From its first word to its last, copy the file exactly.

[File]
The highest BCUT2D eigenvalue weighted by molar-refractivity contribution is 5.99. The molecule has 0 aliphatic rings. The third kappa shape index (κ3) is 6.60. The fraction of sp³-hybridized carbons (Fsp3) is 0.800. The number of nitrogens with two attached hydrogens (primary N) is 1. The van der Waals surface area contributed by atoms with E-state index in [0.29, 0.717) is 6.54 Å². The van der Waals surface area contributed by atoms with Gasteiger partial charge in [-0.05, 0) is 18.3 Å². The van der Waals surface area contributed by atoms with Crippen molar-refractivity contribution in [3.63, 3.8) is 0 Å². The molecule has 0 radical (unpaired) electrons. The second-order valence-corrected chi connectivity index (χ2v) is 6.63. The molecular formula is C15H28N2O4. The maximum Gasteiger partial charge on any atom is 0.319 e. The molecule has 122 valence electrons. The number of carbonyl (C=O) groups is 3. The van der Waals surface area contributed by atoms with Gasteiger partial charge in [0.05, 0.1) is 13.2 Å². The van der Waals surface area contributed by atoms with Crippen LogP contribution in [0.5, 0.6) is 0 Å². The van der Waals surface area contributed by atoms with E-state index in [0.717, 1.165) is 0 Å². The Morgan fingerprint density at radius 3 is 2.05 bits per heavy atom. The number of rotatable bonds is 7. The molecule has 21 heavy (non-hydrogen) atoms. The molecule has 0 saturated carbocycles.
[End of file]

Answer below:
The highest BCUT2D eigenvalue weighted by molar-refractivity contribution is 5.99. The molecule has 0 aliphatic rings. The third kappa shape index (κ3) is 6.60. The fraction of sp³-hybridized carbons (Fsp3) is 0.800. The number of nitrogens with two attached hydrogens (primary N) is 1. The van der Waals surface area contributed by atoms with E-state index in [0.29, 0.717) is 6.54 Å². The van der Waals surface area contributed by atoms with Gasteiger partial charge in [-0.05, 0) is 18.3 Å². The van der Waals surface area contributed by atoms with Crippen molar-refractivity contribution in [3.63, 3.8) is 0 Å². The molecule has 0 radical (unpaired) electrons. The second-order valence-corrected chi connectivity index (χ2v) is 6.63. The molecular formula is C15H28N2O4. The maximum Gasteiger partial charge on any atom is 0.319 e. The molecule has 122 valence electrons. The number of carbonyl (C=O) groups is 3. The van der Waals surface area contributed by atoms with Gasteiger partial charge in [0.05, 0.1) is 13.2 Å². The van der Waals surface area contributed by atoms with Crippen LogP contribution in [0.5, 0.6) is 0 Å². The van der Waals surface area contributed by atoms with E-state index in [0.717, 1.165) is 0 Å². The Morgan fingerprint density at radius 3 is 2.05 bits per heavy atom. The number of rotatable bonds is 7. The molecule has 21 heavy (non-hydrogen) atoms. The molecule has 0 saturated carbocycles.